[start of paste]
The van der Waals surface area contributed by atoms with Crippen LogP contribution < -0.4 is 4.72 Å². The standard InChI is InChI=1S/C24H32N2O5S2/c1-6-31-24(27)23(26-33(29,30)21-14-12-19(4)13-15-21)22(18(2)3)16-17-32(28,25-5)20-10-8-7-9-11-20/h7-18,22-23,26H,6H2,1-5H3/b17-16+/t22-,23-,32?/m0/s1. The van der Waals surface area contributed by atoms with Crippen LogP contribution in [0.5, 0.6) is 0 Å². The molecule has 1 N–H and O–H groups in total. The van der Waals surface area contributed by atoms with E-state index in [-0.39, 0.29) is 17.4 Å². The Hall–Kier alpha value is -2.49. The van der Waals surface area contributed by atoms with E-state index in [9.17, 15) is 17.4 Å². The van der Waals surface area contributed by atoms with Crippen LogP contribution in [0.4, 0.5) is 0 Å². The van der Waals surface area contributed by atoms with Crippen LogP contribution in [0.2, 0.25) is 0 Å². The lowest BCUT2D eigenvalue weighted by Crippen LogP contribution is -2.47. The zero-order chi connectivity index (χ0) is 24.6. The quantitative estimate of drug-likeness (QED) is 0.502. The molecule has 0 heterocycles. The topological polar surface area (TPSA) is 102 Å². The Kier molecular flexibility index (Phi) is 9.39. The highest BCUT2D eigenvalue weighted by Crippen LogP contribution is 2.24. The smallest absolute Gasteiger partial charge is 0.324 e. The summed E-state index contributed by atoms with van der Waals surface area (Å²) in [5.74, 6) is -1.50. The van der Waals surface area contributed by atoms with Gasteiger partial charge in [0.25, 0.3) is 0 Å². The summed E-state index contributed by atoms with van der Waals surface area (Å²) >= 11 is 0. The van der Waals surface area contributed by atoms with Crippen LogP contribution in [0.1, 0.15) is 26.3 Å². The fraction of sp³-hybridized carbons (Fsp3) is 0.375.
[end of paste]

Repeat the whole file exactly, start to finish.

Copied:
The van der Waals surface area contributed by atoms with Crippen LogP contribution < -0.4 is 4.72 Å². The standard InChI is InChI=1S/C24H32N2O5S2/c1-6-31-24(27)23(26-33(29,30)21-14-12-19(4)13-15-21)22(18(2)3)16-17-32(28,25-5)20-10-8-7-9-11-20/h7-18,22-23,26H,6H2,1-5H3/b17-16+/t22-,23-,32?/m0/s1. The van der Waals surface area contributed by atoms with Crippen LogP contribution in [0.5, 0.6) is 0 Å². The molecule has 1 N–H and O–H groups in total. The van der Waals surface area contributed by atoms with E-state index in [-0.39, 0.29) is 17.4 Å². The Hall–Kier alpha value is -2.49. The van der Waals surface area contributed by atoms with E-state index in [9.17, 15) is 17.4 Å². The van der Waals surface area contributed by atoms with Crippen LogP contribution in [0.4, 0.5) is 0 Å². The van der Waals surface area contributed by atoms with Crippen LogP contribution in [0.2, 0.25) is 0 Å². The lowest BCUT2D eigenvalue weighted by Crippen LogP contribution is -2.47. The zero-order chi connectivity index (χ0) is 24.6. The quantitative estimate of drug-likeness (QED) is 0.502. The molecule has 0 heterocycles. The topological polar surface area (TPSA) is 102 Å². The Kier molecular flexibility index (Phi) is 9.39. The highest BCUT2D eigenvalue weighted by Crippen LogP contribution is 2.24. The smallest absolute Gasteiger partial charge is 0.324 e. The summed E-state index contributed by atoms with van der Waals surface area (Å²) in [5.74, 6) is -1.50. The van der Waals surface area contributed by atoms with Gasteiger partial charge in [0.25, 0.3) is 0 Å². The summed E-state index contributed by atoms with van der Waals surface area (Å²) >= 11 is 0. The van der Waals surface area contributed by atoms with Crippen LogP contribution in [0.1, 0.15) is 26.3 Å². The fraction of sp³-hybridized carbons (Fsp3) is 0.375.